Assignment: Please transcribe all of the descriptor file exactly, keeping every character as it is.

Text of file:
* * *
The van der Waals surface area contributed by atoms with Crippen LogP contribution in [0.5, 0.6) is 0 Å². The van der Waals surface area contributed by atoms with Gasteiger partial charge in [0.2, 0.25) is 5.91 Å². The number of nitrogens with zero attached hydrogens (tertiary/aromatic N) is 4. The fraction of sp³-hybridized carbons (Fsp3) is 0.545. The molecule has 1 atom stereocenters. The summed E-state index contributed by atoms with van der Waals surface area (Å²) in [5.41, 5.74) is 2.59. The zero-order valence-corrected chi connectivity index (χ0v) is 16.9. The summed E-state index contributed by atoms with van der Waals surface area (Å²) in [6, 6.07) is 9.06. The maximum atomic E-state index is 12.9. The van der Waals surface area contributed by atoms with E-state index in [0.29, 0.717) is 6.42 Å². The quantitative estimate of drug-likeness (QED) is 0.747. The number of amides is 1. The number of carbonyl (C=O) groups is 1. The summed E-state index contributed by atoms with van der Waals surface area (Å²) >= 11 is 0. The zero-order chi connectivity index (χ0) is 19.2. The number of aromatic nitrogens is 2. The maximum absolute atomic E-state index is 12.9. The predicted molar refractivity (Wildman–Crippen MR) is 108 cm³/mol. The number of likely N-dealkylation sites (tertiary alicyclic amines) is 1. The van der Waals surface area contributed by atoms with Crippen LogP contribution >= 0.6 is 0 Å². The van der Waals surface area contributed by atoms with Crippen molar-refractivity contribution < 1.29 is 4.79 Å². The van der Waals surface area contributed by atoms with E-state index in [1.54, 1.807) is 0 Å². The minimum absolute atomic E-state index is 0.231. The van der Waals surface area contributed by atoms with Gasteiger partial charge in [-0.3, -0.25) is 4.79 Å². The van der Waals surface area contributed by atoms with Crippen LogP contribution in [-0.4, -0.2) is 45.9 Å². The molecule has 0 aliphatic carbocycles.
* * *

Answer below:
The van der Waals surface area contributed by atoms with Crippen LogP contribution in [0.5, 0.6) is 0 Å². The van der Waals surface area contributed by atoms with Gasteiger partial charge in [0.2, 0.25) is 5.91 Å². The number of nitrogens with zero attached hydrogens (tertiary/aromatic N) is 4. The fraction of sp³-hybridized carbons (Fsp3) is 0.545. The molecule has 1 atom stereocenters. The summed E-state index contributed by atoms with van der Waals surface area (Å²) in [5.41, 5.74) is 2.59. The zero-order valence-corrected chi connectivity index (χ0v) is 16.9. The summed E-state index contributed by atoms with van der Waals surface area (Å²) in [6, 6.07) is 9.06. The maximum atomic E-state index is 12.9. The van der Waals surface area contributed by atoms with E-state index in [0.29, 0.717) is 6.42 Å². The quantitative estimate of drug-likeness (QED) is 0.747. The number of amides is 1. The number of carbonyl (C=O) groups is 1. The summed E-state index contributed by atoms with van der Waals surface area (Å²) >= 11 is 0. The zero-order chi connectivity index (χ0) is 19.2. The number of aromatic nitrogens is 2. The maximum absolute atomic E-state index is 12.9. The predicted molar refractivity (Wildman–Crippen MR) is 108 cm³/mol. The number of likely N-dealkylation sites (tertiary alicyclic amines) is 1. The van der Waals surface area contributed by atoms with Crippen LogP contribution >= 0.6 is 0 Å². The van der Waals surface area contributed by atoms with Crippen molar-refractivity contribution < 1.29 is 4.79 Å². The van der Waals surface area contributed by atoms with E-state index in [1.54, 1.807) is 0 Å². The minimum absolute atomic E-state index is 0.231. The van der Waals surface area contributed by atoms with Gasteiger partial charge in [-0.3, -0.25) is 4.79 Å². The van der Waals surface area contributed by atoms with Crippen LogP contribution in [-0.4, -0.2) is 45.9 Å². The molecule has 0 aliphatic carbocycles.